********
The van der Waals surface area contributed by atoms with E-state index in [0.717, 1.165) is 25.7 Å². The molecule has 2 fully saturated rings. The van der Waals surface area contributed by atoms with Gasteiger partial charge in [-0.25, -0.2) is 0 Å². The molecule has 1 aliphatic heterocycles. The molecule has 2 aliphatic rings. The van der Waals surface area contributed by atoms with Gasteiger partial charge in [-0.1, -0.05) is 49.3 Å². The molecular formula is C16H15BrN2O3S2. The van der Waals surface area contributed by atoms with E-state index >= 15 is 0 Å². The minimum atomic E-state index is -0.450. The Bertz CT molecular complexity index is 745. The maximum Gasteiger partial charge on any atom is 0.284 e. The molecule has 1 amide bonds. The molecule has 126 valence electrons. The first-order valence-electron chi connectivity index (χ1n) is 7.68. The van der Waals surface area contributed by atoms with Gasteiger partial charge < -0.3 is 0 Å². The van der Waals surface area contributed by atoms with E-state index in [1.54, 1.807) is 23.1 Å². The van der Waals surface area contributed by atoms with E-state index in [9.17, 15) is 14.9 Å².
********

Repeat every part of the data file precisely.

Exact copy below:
The van der Waals surface area contributed by atoms with E-state index in [0.717, 1.165) is 25.7 Å². The molecule has 2 fully saturated rings. The van der Waals surface area contributed by atoms with Gasteiger partial charge in [-0.25, -0.2) is 0 Å². The molecule has 1 aliphatic heterocycles. The molecule has 2 aliphatic rings. The van der Waals surface area contributed by atoms with Gasteiger partial charge in [-0.1, -0.05) is 49.3 Å². The molecular formula is C16H15BrN2O3S2. The van der Waals surface area contributed by atoms with E-state index >= 15 is 0 Å². The minimum atomic E-state index is -0.450. The Bertz CT molecular complexity index is 745. The maximum Gasteiger partial charge on any atom is 0.284 e. The molecule has 1 amide bonds. The molecule has 126 valence electrons. The first-order valence-electron chi connectivity index (χ1n) is 7.68. The van der Waals surface area contributed by atoms with Gasteiger partial charge < -0.3 is 0 Å². The van der Waals surface area contributed by atoms with E-state index in [1.54, 1.807) is 23.1 Å². The van der Waals surface area contributed by atoms with E-state index in [9.17, 15) is 14.9 Å².